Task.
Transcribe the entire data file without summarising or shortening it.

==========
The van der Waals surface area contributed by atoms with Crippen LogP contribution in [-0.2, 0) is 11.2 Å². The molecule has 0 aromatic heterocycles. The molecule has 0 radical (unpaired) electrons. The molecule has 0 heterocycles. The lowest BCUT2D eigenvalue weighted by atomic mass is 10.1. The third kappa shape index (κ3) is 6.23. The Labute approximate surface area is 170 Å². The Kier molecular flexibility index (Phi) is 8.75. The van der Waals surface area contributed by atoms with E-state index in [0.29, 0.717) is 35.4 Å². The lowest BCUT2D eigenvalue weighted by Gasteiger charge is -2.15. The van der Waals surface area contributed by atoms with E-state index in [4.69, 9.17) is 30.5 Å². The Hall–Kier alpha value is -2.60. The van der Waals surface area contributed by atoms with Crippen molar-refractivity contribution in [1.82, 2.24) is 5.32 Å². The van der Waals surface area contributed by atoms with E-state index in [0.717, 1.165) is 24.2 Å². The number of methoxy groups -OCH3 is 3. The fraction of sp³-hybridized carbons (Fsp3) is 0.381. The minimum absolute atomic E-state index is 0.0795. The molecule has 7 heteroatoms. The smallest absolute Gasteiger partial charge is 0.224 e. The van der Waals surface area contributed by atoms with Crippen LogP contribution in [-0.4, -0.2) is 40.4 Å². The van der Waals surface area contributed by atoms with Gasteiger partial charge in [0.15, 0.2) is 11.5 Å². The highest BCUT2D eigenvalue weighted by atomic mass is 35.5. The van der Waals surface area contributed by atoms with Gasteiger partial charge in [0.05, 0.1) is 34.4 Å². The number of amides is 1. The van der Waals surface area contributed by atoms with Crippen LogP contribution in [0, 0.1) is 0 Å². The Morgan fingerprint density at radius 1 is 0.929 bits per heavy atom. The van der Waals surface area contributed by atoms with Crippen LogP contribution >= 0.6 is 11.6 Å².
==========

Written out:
The van der Waals surface area contributed by atoms with Crippen LogP contribution in [-0.2, 0) is 11.2 Å². The molecule has 0 aromatic heterocycles. The molecule has 0 radical (unpaired) electrons. The molecule has 0 heterocycles. The lowest BCUT2D eigenvalue weighted by atomic mass is 10.1. The third kappa shape index (κ3) is 6.23. The Labute approximate surface area is 170 Å². The Kier molecular flexibility index (Phi) is 8.75. The van der Waals surface area contributed by atoms with E-state index in [0.29, 0.717) is 35.4 Å². The lowest BCUT2D eigenvalue weighted by Gasteiger charge is -2.15. The van der Waals surface area contributed by atoms with E-state index in [4.69, 9.17) is 30.5 Å². The Hall–Kier alpha value is -2.60. The van der Waals surface area contributed by atoms with Crippen molar-refractivity contribution in [1.82, 2.24) is 5.32 Å². The van der Waals surface area contributed by atoms with E-state index in [0.717, 1.165) is 24.2 Å². The number of methoxy groups -OCH3 is 3. The fraction of sp³-hybridized carbons (Fsp3) is 0.381. The minimum absolute atomic E-state index is 0.0795. The molecule has 7 heteroatoms. The smallest absolute Gasteiger partial charge is 0.224 e. The van der Waals surface area contributed by atoms with Crippen LogP contribution in [-0.4, -0.2) is 40.4 Å². The van der Waals surface area contributed by atoms with Gasteiger partial charge in [0.15, 0.2) is 11.5 Å². The highest BCUT2D eigenvalue weighted by atomic mass is 35.5. The van der Waals surface area contributed by atoms with Gasteiger partial charge in [0.05, 0.1) is 34.4 Å². The number of amides is 1. The van der Waals surface area contributed by atoms with Crippen LogP contribution in [0, 0.1) is 0 Å². The Morgan fingerprint density at radius 1 is 0.929 bits per heavy atom. The van der Waals surface area contributed by atoms with Crippen LogP contribution >= 0.6 is 11.6 Å².